My Masjid-Crawl Activity During Ramadhan

Hi guys! It’s been a long time since I last posted an entry on this blog and I am sorry about that! I was in the process of changing jobs and it took me quite some time to settle down. =)

Anyways, I thought I could share with you my experience attending Tarawikh (pronounced: ta-ra-weh)prayers during this Ramadhan month. I always try to explain the best I can when non-Muslim friends asked me what Tarawikh prayers mean. I say, it’s just a communal prayer that Muslims do during Ramadhan nights.

It starts the night before the first day of fasting, and ends on the night of the second last day of the fasting month. This is because the day starts after dusk, according to Muslim calendar. Maybe someone could verify this calendar bit for me as I have only heard of it (vs. reading about it in a reliable source).

Attending Tarawikh in KL is a bit different for me in a sense that I don’t know anybody in the masjids that I go to. Back in Ipoh where my family stays, I find the environment warmer as I practically know at least 30% of the ladies attending the prayers. In between prayers, we socialize minimally; asking about health, and work, and for me, the most overheard question would be on when am I getting married! =) Sometimes, socializing just means acknowledging each other’s presence through a polite nod, or a wave across the room.

We have a choice of doing 8 prayers or 20 prayers for Tarawikh. Most of the time, at the end of the 8th, you’ll see all the youngsters leaving the masjid; leaving the golden ladies with weak knees to continue until the 20th. This is also the time when we get to further eat – at an occasion fondly called “Moreh”. At Morehs, we get to eat our supper. Perhaps tea with cakes or sweet corn porridge. There’s also “better Morehs”, serving laksa or mi udang, as scheduled on the Moreh sponsorship list prepared by the masjid committee. This sponsorship list extends to the fast breaking session as well. Basically the week before fasting month, the community around a masjid will register their commitment to sponsor food for either the breaking of fast sessions, or the Morehs for the masjid. If you want to get on this list, you better do it in the flashest of flashes as it gets filled up rather quickly!

Even though as a “perantau”, I feel quite lonely to pray Tarawikh around KL, I found a new fun way of doing it – what I’d like to call “masjid-crawl”. Basically it has similar concept with bar-crawl, only that the duration extends to a month as opposed to a night. I would, with friends of similar fate, pray at different masjids and will try to cover as many areas as possible in the Ramadhan month. As a bunch of adults who live far from our family, this provides a consolation of some sort because when we go around different masjids, we will find something that reminds us of home. Perhaps the tap of the wudhuk place, the carpet colour, the curtain that separates the men’s section from the ladies’, the voice of the imam, the way the prayers are said, the fan, the heat – anything.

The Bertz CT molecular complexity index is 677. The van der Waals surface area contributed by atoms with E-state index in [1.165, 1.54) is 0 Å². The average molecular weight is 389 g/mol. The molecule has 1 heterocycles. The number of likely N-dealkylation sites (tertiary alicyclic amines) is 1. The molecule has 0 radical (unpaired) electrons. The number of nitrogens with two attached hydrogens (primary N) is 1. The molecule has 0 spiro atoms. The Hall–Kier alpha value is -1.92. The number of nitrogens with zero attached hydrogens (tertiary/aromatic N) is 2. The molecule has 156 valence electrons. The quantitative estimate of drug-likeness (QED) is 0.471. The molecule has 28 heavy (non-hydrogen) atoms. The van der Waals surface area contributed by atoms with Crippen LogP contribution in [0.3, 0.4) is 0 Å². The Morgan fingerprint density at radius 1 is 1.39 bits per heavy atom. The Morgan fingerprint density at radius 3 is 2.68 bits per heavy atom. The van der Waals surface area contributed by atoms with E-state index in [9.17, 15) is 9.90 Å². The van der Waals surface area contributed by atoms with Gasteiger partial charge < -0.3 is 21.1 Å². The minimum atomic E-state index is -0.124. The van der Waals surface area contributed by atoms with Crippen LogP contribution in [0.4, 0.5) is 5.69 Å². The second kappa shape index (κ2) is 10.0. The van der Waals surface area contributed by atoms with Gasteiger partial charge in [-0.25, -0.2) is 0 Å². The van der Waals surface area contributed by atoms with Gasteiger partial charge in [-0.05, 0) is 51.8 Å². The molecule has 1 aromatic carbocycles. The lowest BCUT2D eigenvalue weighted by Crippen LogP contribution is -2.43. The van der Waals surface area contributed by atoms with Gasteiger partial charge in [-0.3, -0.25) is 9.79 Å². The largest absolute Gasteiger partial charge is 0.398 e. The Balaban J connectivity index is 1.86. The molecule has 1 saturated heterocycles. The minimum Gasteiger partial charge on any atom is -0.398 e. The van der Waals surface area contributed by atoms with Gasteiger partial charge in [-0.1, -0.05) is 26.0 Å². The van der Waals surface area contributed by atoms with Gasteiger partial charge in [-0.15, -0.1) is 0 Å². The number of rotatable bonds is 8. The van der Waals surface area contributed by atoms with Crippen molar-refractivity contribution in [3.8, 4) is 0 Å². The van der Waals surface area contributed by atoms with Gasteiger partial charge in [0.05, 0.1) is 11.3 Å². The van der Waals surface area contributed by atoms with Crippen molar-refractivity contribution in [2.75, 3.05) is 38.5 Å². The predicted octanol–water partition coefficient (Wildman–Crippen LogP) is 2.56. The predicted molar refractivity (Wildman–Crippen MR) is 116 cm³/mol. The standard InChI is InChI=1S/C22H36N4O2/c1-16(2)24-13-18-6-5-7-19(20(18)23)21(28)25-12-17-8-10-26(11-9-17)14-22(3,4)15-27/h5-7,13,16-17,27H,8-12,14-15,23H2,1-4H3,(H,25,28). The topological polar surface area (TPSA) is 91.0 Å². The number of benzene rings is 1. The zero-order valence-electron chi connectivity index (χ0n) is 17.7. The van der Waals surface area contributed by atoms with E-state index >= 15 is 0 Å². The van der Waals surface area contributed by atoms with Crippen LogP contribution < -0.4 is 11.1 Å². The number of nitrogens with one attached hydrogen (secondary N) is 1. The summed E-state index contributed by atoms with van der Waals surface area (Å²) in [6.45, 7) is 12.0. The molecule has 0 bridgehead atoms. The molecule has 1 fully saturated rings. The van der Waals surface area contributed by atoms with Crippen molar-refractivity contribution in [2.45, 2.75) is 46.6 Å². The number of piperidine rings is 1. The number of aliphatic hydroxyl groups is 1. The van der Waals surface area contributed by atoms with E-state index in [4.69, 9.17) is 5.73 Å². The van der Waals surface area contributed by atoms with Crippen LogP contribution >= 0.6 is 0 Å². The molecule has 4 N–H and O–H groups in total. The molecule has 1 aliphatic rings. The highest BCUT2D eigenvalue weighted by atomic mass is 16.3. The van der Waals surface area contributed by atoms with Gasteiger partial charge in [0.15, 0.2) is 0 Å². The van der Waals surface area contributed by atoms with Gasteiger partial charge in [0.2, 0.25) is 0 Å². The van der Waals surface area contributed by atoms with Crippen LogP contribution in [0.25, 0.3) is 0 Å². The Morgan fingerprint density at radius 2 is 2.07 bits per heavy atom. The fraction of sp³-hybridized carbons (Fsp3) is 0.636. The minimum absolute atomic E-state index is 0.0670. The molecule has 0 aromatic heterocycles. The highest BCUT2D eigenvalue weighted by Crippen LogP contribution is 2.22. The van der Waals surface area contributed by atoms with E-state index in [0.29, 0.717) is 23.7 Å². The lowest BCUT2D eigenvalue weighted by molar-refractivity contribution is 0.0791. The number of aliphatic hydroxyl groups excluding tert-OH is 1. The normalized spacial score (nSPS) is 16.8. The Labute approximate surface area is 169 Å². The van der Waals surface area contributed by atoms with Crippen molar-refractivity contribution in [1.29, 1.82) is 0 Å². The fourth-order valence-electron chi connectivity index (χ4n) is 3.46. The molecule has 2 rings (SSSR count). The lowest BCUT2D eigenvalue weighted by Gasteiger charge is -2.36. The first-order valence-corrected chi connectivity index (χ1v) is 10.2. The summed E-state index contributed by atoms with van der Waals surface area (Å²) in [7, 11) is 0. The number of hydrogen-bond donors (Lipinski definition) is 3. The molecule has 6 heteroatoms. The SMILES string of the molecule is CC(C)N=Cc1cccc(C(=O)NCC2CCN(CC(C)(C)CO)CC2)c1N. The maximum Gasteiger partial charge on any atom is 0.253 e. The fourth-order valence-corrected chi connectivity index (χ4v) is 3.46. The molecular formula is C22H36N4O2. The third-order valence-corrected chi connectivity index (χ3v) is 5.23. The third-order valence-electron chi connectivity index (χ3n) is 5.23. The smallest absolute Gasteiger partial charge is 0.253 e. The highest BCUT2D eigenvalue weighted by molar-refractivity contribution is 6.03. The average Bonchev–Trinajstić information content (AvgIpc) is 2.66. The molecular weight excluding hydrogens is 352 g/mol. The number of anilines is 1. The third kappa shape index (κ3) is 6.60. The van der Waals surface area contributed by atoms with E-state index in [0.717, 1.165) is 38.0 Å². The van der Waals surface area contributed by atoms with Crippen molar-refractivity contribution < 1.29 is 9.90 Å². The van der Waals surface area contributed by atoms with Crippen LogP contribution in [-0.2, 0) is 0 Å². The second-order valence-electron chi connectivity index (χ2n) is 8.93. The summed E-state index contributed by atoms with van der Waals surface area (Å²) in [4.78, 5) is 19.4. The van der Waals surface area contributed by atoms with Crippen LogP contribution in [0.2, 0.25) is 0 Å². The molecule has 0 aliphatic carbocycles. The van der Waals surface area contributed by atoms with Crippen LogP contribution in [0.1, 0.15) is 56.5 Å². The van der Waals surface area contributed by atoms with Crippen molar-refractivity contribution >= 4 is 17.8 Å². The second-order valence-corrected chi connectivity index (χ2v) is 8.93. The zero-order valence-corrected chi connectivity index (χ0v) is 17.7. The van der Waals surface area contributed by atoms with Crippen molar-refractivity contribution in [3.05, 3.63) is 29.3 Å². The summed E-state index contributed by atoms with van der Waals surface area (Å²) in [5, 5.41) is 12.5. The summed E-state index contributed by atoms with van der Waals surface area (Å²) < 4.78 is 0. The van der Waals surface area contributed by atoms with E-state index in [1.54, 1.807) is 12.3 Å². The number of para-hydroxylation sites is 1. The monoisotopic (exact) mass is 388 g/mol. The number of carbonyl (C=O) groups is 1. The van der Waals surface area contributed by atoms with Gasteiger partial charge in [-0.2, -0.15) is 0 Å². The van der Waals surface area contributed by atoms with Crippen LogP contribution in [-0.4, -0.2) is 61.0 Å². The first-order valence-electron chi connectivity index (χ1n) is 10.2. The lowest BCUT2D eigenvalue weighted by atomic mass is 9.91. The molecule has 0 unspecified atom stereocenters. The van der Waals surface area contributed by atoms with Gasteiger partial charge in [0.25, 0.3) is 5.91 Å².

People in different masjids behave differently too. In a smaller masjid, such as those located deep in an old township, we find considerable socializing happening because people know each other. And it will be pretty obvious that we’re outsiders hence we often get “the look” that stamps “outsiders” on our foreheads. It’s not hostility or anything, but more of us getting extra attention. Sometimes they asked, “Which street do you live in? I have never seen you before”, or “Whose daughter are you?” Obviously they find it hard to fathom that we’re not connected to anyone there, live considerably far from that place, and that we happen to “pass by” and decide to “drop by”.

For big, magnificent masjids like the Masjid Wilayah, people from various parts of KL go there. So it’s like a big melting pot – like Mekah or something. The place is absolutely breathtaking and big, hence we got lost many times trying to find where the ladies’ section is – crisscrossing shyly across the men’s section, men’s toilet, garden, up the stairs, down the stairs before actually finding it. Sometimes you can see the ladies’ section from where you stand but have no idea of how to get there!

Between prayers, instead of socializing, people tend to sit silently and admire the architecture of the masjid, or the artwork of the prayer robe of that lady sitting right under the full-blowing air-conditioner. “Must be from Indonesia..” we always concluded.

So there you go. My masjid-crawl is an adventure I love to do all over again every time Ramadhan is here. Happy Ramadhan to all that celebrate it, and to all that enjoy the food fest it brings!

1 Comment so far

  1. Hafiz (unregistered) on September 24th, 2007 @ 10:12 pm

    That’s an interesting concept.

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